A Caution Story: Hypocalcemia and Diamox (Acetazolamide)

In 2006 I had a complete thyroidectomy and suffered some parathyroid complications. Read more about my thyroid story HERE. Pea-sized parathyroid glands (two on each side of your thyroid) sit directly adjacent to the two thyroid lobes in your neck. Parathyroid glands produce parathyroid hormone, which regulates calcium levels in the blood. Even small changes in blood calcium levels can have a drastic effect on muscles and nerves. My post-surgery report concluded that my parathyroids were not removed and that they must have been damaged or compromised in some way. After spending a week in the hospital, my calcium levels were finally stabilized with large doses of calcium and calcitriol. Over the next few years, my parathyroids recovered slightly and I was able to stop taking loads of calcium. In the last 6-7 years my parathyroids have mostly stopped doing their work and I have become more and more dependent on regular calcium supplements. I currently take about 1500mg of calcium spaced over three doses during the day. I take a combination of elemental calcium (from microcrystalline hydroxyapatite) and calcium citrate. Even with all this calcium, I’m lucky if my blood test results are around 8.2 mg/dL, just below the normal range.

I learned a very big lesson on my Nepal 2022 Gokyo-Cho La Pass-Everest Base Camp trek about hypocalcemia while taking diamox. In hind sight, it seems quite obvious but it had not occurred to me nor had any doctor ever cautioned me. Diamox is a diuretic medication which treats swelling and removes excess water from your body. It’s used for things like heart disease, seizures, edemas, glaucoma, and altitude sickness. Diamox is used as an altitude sickness medication because it increases the production of urine which helps excrete water and salt (but also other ions like calcium) from your body. Drinking lots of water also helps with altitude acclimatization. I had tried to get an appointment at my local clinic for diamox and other travel medications but was told that wasn’t a legitimate reason for an appointment. And even if I had gotten an appointment would the doctor or nurse practitioner have caught it?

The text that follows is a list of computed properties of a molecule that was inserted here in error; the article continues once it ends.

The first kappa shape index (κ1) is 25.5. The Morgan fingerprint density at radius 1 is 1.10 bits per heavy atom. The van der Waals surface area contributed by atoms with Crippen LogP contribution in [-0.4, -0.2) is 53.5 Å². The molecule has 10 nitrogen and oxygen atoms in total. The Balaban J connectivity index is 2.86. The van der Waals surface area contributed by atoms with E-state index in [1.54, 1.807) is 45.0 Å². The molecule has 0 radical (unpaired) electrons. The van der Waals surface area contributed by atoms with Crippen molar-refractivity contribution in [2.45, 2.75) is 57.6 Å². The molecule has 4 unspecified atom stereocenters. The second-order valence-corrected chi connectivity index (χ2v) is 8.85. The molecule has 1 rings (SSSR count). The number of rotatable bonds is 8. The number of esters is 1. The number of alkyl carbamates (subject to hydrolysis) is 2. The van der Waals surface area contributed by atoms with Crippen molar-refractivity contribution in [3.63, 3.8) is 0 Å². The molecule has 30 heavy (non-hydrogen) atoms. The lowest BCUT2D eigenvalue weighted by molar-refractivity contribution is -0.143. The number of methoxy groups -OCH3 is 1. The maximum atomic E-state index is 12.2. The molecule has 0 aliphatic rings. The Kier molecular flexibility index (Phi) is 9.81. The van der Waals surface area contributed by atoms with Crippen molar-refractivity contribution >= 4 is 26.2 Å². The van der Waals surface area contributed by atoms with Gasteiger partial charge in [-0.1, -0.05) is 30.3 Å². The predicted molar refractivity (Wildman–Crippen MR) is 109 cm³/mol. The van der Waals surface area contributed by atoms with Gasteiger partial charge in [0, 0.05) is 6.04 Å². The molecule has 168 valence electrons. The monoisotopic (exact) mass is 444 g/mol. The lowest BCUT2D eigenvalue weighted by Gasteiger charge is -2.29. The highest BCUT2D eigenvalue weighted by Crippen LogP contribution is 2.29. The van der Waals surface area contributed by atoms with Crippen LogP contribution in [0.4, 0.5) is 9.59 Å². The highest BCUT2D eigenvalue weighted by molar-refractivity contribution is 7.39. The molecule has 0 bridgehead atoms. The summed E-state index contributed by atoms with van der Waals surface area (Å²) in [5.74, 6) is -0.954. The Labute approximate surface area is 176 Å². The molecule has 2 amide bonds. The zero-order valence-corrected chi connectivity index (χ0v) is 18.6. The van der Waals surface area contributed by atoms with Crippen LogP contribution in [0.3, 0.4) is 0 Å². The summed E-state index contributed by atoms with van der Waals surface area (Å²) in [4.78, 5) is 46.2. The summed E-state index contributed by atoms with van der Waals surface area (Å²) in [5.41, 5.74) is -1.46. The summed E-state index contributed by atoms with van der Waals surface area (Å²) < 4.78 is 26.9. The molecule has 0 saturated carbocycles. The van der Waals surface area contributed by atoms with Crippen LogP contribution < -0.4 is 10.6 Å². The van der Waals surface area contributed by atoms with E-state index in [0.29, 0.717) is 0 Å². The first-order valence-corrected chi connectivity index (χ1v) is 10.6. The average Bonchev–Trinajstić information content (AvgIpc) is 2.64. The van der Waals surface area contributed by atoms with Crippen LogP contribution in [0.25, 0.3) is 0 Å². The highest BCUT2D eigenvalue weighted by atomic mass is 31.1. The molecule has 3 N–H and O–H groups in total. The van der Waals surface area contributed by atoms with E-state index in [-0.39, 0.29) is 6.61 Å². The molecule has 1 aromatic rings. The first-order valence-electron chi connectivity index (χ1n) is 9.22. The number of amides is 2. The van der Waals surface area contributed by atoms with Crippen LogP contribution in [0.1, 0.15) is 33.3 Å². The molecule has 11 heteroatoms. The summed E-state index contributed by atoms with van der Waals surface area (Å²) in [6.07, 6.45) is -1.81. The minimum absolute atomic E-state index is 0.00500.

In 2019, I was prescribed and took diamox while I was on Mt. Kilimanjaro (19,341 ft). It’s something that most people take as a precaution for altitude sickness even though they don’t know if they need it or not. I took it as a precaution even though I’ve never had trouble at higher elevations. I’ve hiked many times in the Sierra Nevada Mountains summiting Mt Whitney (14,505 ft.) and crossing Forester Pass (13,200 ft.) and spending weeks at a time over 10,000 ft. Just a week before Mt. Kilimanjaro I was in Rwanda to visit Dian Fossey’s grave and old Karisoke Research Center and easily hiked to an elevation of 10,100 ft. But successful past experience doesn’t mean that the next time is going to be without incident. Mt. Kilimanjaro was an 8 day trip and I suffered no obvious ill side effects from taking diamox. It’s also worth noting that in 2019 I was less dependent on calcium and was taking a smaller dose.

LOL, I don’t usually get pictures of myself when I’m feeling unwell but I guess I look something like this. Pictures from Pacific Crest Trail 2009, Mt. Kilimanjaro 2019 and PCT 2017.